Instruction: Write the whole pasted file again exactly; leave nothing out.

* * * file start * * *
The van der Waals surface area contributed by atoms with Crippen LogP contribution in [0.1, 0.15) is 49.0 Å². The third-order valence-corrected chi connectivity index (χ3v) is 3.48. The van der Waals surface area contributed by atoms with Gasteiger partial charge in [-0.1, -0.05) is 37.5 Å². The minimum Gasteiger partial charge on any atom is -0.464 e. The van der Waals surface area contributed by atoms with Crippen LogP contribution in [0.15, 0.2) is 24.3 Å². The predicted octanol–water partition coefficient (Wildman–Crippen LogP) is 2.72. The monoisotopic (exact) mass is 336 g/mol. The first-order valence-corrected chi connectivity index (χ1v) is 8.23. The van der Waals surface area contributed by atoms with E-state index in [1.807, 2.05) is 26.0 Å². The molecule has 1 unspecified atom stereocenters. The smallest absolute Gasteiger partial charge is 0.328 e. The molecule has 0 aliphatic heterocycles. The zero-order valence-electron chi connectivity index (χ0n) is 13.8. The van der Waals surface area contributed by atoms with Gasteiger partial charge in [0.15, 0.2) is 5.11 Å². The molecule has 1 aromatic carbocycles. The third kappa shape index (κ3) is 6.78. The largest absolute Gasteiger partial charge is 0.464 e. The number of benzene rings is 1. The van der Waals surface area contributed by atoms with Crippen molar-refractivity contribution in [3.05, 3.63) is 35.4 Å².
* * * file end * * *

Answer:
The van der Waals surface area contributed by atoms with Crippen LogP contribution in [0.1, 0.15) is 49.0 Å². The third-order valence-corrected chi connectivity index (χ3v) is 3.48. The van der Waals surface area contributed by atoms with Gasteiger partial charge in [-0.1, -0.05) is 37.5 Å². The minimum Gasteiger partial charge on any atom is -0.464 e. The van der Waals surface area contributed by atoms with Crippen LogP contribution in [0.15, 0.2) is 24.3 Å². The predicted octanol–water partition coefficient (Wildman–Crippen LogP) is 2.72. The monoisotopic (exact) mass is 336 g/mol. The first-order valence-corrected chi connectivity index (χ1v) is 8.23. The van der Waals surface area contributed by atoms with E-state index in [1.807, 2.05) is 26.0 Å². The molecule has 1 unspecified atom stereocenters. The smallest absolute Gasteiger partial charge is 0.328 e. The molecule has 0 aliphatic heterocycles. The zero-order valence-electron chi connectivity index (χ0n) is 13.8. The van der Waals surface area contributed by atoms with Gasteiger partial charge in [0.15, 0.2) is 5.11 Å². The molecule has 1 aromatic carbocycles. The third kappa shape index (κ3) is 6.78. The largest absolute Gasteiger partial charge is 0.464 e. The number of benzene rings is 1. The van der Waals surface area contributed by atoms with Crippen molar-refractivity contribution in [3.05, 3.63) is 35.4 Å².